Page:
“Lunar Photography”, by Rami Ammoun

Rami Ammoun is a Lebanese photographer based in Richmond, Virginia, USA. His original profession is a prosthodontist and he teaches full time at an academic institution in Richmond. His photography journey started in 2015 when he used a monetary award from his dental graduation to buy his first camera. His photography passion evolved to become mainly about the Moon and Space. He does most of his photography from his telescopes in his backyard. In addition to photography, he produces short story telling videos about his astrophotography that gained a lot of popularity on social media. He has numerous editorial contributions to magazines and well known media companies like Adobe.

This is the crescent Moon of March 5th 2022 from my telescope, captured around 7 pm.
The image is an HDR of a 20 image stack and multiple other exposures.

This is the crescent Moon from February 5th.
This is a stacked HDR of 99 moon images merged with a long exposure.
First Quarter Moon of December 9th 2021, a 224 megapixels image.
This is one of my biggest Moon image acquisitions I have done so far. I stacked 300 raw images of the Lunar disc and merged it with a panorama of a long exposure background from 4 panels. I added another layer of stars in the background. Such scenery like this image are inspired from the actual view of the Moon from the telescope. Although this doesn’t look the same as the telescope eye piece, it’s an illustration of the imagination of what you think you would want to see from a telescope.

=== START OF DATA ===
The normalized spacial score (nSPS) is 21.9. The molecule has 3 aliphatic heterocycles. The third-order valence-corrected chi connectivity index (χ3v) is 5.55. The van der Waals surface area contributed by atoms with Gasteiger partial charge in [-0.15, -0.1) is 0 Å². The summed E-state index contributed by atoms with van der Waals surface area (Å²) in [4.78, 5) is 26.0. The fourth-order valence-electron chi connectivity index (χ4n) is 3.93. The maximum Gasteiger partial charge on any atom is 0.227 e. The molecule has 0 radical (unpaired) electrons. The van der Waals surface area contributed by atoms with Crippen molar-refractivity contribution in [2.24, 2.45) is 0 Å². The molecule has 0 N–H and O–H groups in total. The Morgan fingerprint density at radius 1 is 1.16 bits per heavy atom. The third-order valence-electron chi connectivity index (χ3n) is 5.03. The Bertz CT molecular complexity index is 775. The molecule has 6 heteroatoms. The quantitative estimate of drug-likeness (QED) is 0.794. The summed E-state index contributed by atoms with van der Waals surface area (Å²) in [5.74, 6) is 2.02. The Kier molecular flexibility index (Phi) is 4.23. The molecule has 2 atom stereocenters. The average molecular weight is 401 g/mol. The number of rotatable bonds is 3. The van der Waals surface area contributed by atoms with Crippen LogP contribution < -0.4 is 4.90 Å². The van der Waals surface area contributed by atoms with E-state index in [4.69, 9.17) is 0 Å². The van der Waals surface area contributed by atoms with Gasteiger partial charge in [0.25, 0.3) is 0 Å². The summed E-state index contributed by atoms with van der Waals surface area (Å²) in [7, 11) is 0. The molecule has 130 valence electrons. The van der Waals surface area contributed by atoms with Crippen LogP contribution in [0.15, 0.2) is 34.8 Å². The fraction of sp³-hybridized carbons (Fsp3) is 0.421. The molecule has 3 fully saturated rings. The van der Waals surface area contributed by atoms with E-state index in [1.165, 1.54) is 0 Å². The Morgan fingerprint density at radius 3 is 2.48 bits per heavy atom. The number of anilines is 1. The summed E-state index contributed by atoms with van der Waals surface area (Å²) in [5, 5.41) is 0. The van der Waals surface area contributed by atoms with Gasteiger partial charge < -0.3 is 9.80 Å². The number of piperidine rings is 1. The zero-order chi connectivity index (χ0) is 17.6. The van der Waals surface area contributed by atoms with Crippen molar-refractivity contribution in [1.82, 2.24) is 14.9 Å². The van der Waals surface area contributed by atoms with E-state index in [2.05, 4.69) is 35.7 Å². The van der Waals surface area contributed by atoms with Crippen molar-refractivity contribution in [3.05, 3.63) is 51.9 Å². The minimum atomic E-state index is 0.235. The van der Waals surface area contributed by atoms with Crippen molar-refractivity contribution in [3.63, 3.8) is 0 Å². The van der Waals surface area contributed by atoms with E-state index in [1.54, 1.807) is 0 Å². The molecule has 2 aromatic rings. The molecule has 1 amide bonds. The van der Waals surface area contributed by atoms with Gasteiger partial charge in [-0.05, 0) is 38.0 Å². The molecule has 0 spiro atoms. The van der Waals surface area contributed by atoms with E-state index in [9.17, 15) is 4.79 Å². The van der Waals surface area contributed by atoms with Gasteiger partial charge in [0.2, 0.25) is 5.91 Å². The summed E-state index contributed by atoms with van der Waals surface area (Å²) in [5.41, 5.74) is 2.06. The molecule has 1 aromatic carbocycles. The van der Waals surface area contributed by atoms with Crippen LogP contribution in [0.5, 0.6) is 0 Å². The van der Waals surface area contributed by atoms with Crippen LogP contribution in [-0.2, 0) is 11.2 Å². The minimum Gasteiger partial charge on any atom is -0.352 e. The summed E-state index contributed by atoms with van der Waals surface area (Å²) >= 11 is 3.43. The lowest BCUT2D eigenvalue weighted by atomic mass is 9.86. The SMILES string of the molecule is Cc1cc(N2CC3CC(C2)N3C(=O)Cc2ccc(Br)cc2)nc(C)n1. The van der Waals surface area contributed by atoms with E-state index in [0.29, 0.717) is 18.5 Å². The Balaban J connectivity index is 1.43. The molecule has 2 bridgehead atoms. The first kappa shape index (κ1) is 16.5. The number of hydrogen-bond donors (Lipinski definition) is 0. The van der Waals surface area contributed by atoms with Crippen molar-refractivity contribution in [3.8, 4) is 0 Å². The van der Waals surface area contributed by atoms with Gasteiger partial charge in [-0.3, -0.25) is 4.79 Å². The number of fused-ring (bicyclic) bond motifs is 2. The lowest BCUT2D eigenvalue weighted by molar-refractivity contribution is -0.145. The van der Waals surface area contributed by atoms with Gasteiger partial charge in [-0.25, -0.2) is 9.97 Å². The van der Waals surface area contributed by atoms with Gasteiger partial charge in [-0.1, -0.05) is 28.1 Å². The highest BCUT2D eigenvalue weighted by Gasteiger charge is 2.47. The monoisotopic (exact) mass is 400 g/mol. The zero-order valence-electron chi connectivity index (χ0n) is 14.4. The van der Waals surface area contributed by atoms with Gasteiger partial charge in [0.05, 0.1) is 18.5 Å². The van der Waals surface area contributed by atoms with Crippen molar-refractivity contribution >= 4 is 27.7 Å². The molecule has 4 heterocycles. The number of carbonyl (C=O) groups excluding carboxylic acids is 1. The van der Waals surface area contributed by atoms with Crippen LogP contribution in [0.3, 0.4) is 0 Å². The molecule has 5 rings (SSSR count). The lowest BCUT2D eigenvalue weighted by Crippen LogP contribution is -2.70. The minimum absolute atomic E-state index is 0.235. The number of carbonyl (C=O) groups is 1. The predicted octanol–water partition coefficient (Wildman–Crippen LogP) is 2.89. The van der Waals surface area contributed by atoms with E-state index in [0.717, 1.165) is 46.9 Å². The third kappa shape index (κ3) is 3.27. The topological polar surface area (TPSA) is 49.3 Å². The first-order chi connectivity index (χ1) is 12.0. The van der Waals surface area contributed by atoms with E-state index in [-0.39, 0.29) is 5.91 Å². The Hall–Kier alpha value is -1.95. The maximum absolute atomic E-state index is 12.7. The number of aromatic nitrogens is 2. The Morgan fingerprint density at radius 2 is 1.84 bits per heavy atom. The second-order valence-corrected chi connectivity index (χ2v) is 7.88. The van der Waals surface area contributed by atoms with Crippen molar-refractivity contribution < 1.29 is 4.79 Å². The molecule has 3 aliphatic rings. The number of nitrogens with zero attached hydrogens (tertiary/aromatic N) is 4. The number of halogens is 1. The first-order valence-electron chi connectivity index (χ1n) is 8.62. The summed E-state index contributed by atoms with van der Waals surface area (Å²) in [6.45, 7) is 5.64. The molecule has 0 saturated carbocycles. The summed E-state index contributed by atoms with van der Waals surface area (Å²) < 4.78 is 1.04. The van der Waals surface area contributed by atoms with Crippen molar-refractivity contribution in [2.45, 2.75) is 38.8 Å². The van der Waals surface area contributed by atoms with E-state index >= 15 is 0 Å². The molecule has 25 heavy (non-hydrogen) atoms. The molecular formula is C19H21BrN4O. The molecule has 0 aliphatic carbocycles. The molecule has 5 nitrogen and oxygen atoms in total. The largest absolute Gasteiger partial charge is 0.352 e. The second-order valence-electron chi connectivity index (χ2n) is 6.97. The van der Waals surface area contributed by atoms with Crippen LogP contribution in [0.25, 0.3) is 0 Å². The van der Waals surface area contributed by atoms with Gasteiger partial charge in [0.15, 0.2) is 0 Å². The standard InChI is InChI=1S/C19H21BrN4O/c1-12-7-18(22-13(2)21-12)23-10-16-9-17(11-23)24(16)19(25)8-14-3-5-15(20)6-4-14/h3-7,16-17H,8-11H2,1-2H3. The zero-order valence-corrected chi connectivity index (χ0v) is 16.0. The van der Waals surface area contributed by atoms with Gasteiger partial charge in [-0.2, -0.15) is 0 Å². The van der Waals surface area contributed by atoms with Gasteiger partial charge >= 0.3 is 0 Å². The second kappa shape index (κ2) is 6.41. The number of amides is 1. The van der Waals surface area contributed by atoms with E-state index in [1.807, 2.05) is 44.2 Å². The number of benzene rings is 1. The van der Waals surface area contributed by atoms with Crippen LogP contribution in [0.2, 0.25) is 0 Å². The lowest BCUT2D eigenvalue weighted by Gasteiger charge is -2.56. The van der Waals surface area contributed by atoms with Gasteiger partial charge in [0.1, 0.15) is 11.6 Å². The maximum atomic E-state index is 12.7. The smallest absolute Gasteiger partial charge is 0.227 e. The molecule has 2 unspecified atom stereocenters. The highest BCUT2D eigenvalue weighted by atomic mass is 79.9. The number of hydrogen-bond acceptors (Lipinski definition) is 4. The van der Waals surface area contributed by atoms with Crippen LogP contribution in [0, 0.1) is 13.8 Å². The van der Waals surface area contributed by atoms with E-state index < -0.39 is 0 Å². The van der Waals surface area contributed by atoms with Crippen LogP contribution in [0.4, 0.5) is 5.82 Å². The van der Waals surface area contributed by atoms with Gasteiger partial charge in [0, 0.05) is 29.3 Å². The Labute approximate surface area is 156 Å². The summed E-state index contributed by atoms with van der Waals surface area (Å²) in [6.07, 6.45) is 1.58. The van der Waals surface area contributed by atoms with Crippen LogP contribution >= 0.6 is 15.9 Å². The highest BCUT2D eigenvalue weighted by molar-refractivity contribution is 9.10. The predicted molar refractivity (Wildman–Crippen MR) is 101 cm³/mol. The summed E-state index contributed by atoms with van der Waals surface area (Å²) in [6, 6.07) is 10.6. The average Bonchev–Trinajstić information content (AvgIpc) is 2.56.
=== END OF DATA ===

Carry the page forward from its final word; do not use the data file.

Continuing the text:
First Quarter Moon of February 11th 2022 (Moon Pixels 🌔📸).
This is a 400 megapixel image
Waxing Gibbous Moon of February 14th 2022.
This is the waxing gibbous Moon captured on February 14th. Waxing means that the Moon’s illuminated disc will be shrinking till the New Moon. The Moon’s disc is a stack of two panels merged in panorama, each panel is 50 images. The stacked disc was then merged into a long exposure of the Moon to add the glow. Another exposure of the stars was added and blended to make the image more dramatic.

Waning Gibbous Moon of February 23 2022.
The red theme of this image was inspired by the movie Moon Fall, where a catastrophe happened to the Moon and caused it to lose its path and head towards Earth.

The Last Quarter Moon of February 26 2021 @ 6:30 AM.
The image here is a stack of 50 images, stacked traditionally in PIPP and AS!3.
The image is a blend/composite of multiple actual images .

Waning Crescent Moon of October 2nd 2021.
This is the first waning crescent Moon capture with the Canon 90D camera, thus this would be the highest definition waning crescent Moon I captured so far. The full resolution image of this Moon is 38.5 megapixels. The Moon capture is a stack of 120 raw images. Two additional exposure were taken and blended to add the earth shine, the glow, and the stars in the image!

A Mosaic of the Lunar Eclipse in November 2021 captured from Richmond VA.
On every Lunar Eclipse I attend, I assemble this 20 image mosaic that shows all the phases of the event. I selected these images from 3000 images I took over a span of 5 hours during the eclipse. The final image is 130 megapixels. So far, this is one of the highest quality mosaics I ever did!

Umbra envisioned.
Another mosaic I assembled that represents an enlarged scheme of Umbra. Umbra is the darker shadow cast by Earth during advanced phases of an eclipse.

The Snow Moon of February 2022.
February’s full Moon is called the Snow Moon due to the typically heavy snowfall that occurs in this month. Alternative names are the Eagle Moon and the Bear Moon, in historical connection to these animals (Black bear cubs are born during this time as well).
The image of the Moon itself is a stack of 100 images by a telescope merged into a long background exposure from a 400 mm lens. The total image size is 300 megapixels.

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